Dog takes top spot at Crufts after West Kirby vets save her life

By Emma Gunby at

A dog who almost ‘starved to death’ due to a pancreatic condition has made an incredible recovery to win a heelwork to music class at Crufts thanks to West Kirby vets.

Three-year-old border collie Maisie was diagnosed with exocrine pancreatic insufficiency by vets at Acorn Veterinary Centre in West Kirby, part of Willows Veterinary Group, back in December which meant she was unable to digest her food properly and lost half her body weight.

But following successful treatment and the introduction of a diet plan, the plucky pooch went on to win a first prize at the world’s greatest dog show, much to the delight of her owner and handler Jenny Witt and the whole team at Acorn Vets.

Jenny, 19, from Meols, and her beloved Maisie, who at the same time as being diagnosed with her pancreatic problem was found to have diabetes too, secured the overall top spot in the Young Kennel Club Heelwork To Music competition at Crufts thanks to her superb routine carried out to the Steve Lawrence song, Bewitched.

Not only that but they achieved two clear rounds and one round with 10 faults in the dog agility competition which also earned the winning pair a sixth place rosette.

Maisie during her illness

Maisie during her illness

Former West Kirby Grammar School pupil Jenny, who works for dog day care company Happy Hounds in Moreton and teaches dog agility classes at K9 Brats in Neston, said: “I was fearing the worst. It was really worrying watching her waste away. She was eating and eating but losing weight.

“Thankfully she is so much better now – she’s almost doubled in weight, her coat is healthier and she’s so much happier.

“I hadn’t had much of a chance to prepare for Crufts so I was not expecting first place.

“Maisie had been so ill that I wasn’t sure if she would be well enough to go and it gave me limited training time.

“The turnaround is quite incredible and I really can’t thank the team at Acorn Vets enough.”

Jenny’s mum Gill Witt, 56, who is a part time dinner lady at Great Meols Primary School and looks after Maisie during the day, agreed with her daughter and said: “Maisie was quite poorly. She kept losing weight and was going the toilet a lot, which wasn’t very nice.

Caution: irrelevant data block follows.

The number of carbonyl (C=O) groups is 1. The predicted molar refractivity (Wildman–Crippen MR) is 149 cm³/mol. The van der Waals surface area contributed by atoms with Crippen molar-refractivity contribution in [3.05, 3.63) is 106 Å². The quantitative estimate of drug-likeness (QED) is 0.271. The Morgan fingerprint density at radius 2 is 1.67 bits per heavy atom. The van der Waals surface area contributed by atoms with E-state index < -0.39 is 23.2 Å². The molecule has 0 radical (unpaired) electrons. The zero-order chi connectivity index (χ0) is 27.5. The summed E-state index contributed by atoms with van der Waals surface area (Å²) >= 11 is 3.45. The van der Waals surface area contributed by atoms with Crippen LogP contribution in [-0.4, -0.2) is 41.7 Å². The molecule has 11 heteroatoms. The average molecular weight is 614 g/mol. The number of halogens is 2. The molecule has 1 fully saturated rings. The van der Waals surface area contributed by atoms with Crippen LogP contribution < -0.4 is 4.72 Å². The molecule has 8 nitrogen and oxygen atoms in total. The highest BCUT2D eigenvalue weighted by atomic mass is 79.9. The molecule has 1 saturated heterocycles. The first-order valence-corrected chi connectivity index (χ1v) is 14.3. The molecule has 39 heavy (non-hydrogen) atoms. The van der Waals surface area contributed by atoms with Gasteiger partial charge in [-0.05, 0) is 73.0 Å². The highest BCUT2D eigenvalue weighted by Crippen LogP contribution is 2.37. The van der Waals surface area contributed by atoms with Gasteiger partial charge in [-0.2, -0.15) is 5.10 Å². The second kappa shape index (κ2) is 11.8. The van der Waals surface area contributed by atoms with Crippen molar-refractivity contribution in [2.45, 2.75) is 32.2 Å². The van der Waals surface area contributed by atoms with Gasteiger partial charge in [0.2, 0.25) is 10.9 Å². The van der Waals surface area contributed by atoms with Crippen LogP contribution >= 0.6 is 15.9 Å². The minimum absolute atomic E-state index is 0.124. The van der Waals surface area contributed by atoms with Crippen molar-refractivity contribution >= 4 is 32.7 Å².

“We’d seen this happen gradually but then noticed a big difference in November when it took hold.

“It was from the blood tests that the vets diagnosed exocrine pancreatic insufficiency. Her body was not producing enzymes and basically even though she was eating food she was starving to death.

“It was quite frightening. We changed her diet and then found out she has diabetes so she’s now on insulin morning and night.

“Since then she’s put lots of weight back on. When she was really ill she was 9.5kg, now she’s 16kg. She was almost half the dog.

“Acorn vets have been fantastic. Both Mel Pryer and Rhiannon Mansell were brilliant and we’ve all worked as a team to get Maisie better again.”

Maisie and Sophie Crufts

Maisie and Sophie at Crufts

Gill, who also looks after the family’s four-year-old chihuahua cross Sophie who Jenny also secured top spot with in the Freestyle competition at Crufts, added:”We didn’t even know if Maisie would be able to go to Crufts so to be the overall winner in her category considering how poorly she was is amazing.

“She seemed so depressed when she was poorly, her head was always down but now she’s like a proper young dog again, jumping around.”

Mel Pryer, who has worked at Acorn Veterinary Centre for 10 years, was also amazed by Maisie’s success.
The 47-year-old said: “We were so pleased to find out about Maisie’s Crufts success.

“Untreated, either condition on its own would have been fatal for Maisie, never mind both together.

“She was severely malnourished. We don’t know why it’s happened. It is more common in some breeds but not normally border collies. It is not common to develop diabetes as well.

“They do bounce back quite quickly but it can be something that is difficult to manage so she’ll need regular check ups.”

Vet Mel Pryer of Acorn Veterinary Centre and Jenny Witt are pictured with Maisie.

Vet Mel Pryer of Acorn Veterinary Centre and Jenny Witt are pictured with Maisie.

Mel recalls how miserable Maisie was when she was at her lowest point and explains how exocrine pancreatic insufficiency can have such a severe impact.

She said: “We saw Maisie in August for her booster and she weighed 11.8kg on that visit. She next came in November and it was down to 10.3kg so we discussed about doing blood tests.

“Maisie was really miserable at that point in time. We put her on hypoallergenic food while we waited for results.

“By December she’d dropped down to 9.45kg and had developed a heart murmur due to the weight loss. Again she was very miserable and her owners were very worried.

“It was then confirmed that she had exocrine pancreatic insufficiency.

“Maisie couldn’t break food down so it was passing straight through. Whatever food went in came straight back out.

“It’s not a particularly common condition but I wouldn’t say it was rare either. Treatment is a mixture of very careful diet management and supplementing it with pancreatic enzymes by putting a powder in each meal.”

She added: “Maisie then started getting really thirsty and initially we thought maybe it’s a reaction to the enzymes but then we diagnosed her with diabetes. This is also caused by a problem with the pancreas not producing the hormone insulin.

“That means she needs insulin injections and we had to support the owners with that. They have done a brilliant job helping her to recover and manage her conditions.

“She has two very serious problems but she’s doing really well now we’re treating them and she’s really well in herself. We are all delighted.”